Published: Aug. 21, 2016 By

Scientists and astronomers theorize that we could have nine planets in our solar system. Ever since Pluto was declared a dwarf planet, there have been eight planets that we call “ours”, until now. Evidence and theories are being thrown around to help explain the mysteries of our solar system. The strongest evidence of this new planet comes from strangely moving Kuiper Belt Objects (KBO’s). The Kuiper Belt is made up of comets and meteoroids in a belt beyond Neptune’s orbit. The problem is that there are now seven KBO’s lining up in what looks like an orbit around something. Since scientists are estimating Planet 9’s to be 10 times as massive, it could be pulling on these KBO’s and interrupting their normal trajectories.

Other questions such as “how did it get there?” and “does it impact us?” are also questions waiting to be answered. On theory is that a nearby star, back in the beginning of the universe, tugged on the planet as it drifted out where it is now. On the other hand, others believe that our own planets gave powerful gravitational pushes to move it further from the sun.  Another popular theory is that Planet 9 was an exoplanet floating through space when the sun captured it. More surprising, though, is that the planets tilt is almost 90 degrees to the other planets.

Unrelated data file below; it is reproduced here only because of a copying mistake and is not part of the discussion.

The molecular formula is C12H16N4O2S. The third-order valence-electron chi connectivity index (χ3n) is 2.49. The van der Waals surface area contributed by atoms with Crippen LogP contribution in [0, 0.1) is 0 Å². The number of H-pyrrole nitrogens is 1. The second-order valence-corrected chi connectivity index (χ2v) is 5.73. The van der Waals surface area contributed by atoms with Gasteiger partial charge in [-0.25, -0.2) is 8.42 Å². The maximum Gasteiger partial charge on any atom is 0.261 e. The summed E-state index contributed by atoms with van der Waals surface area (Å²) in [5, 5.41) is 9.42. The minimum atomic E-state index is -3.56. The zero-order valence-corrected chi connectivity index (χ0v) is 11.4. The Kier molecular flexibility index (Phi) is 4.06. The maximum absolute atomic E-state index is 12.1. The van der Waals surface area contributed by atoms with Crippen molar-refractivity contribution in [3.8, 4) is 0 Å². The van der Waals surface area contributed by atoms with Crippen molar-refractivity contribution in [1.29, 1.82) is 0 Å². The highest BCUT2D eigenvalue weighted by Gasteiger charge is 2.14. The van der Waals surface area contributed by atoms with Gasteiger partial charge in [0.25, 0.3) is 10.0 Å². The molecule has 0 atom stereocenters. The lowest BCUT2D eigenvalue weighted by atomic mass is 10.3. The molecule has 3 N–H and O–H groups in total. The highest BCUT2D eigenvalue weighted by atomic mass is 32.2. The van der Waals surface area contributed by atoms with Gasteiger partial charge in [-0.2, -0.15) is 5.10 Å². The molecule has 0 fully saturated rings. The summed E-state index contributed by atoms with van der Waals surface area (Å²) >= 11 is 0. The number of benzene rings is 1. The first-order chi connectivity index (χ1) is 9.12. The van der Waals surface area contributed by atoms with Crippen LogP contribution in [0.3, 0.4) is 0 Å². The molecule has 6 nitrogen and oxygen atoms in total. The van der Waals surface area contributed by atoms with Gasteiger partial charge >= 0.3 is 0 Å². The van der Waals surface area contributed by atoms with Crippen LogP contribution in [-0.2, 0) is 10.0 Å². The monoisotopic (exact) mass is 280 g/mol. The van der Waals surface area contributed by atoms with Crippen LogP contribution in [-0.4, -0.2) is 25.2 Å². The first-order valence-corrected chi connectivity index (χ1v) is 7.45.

We have known for a long time that the planets are about 6 degrees off from the tilt of the sun. It is still a mystery today, but maybe Planet 9 has an answer. If it was an exoplanet the size of Neptune, it could have come in and altered the elliptical tilt of our planets. As a high mass object, it could have moved the planets to result in the 6 degree offset from the sun.

Nobody knows for sure how Plant 9 came to be, or that it even exists! Today theories are being presented and maybe within a year we could be able to point our telescopes at our ninth relative.

Until we point our high powered telescopes into the Kuiper Belt, though, the beautiful Norwood night sky can feast our curiosity. For those still watching Scorpion in the South, the three brightest objects of Mars, Saturn, and Antares will be lined up on Tuesday and Wednesday. Also looking forward to the weekend, Jupiter continues its descent to the horizon on a collision course with Venus (No, they don’t actually collide). On Saturday, the 27th, our big gas giant will be within a tenth of a degree from Venus. How good are your eyes? Can you see the two planets in the East or just one merged light?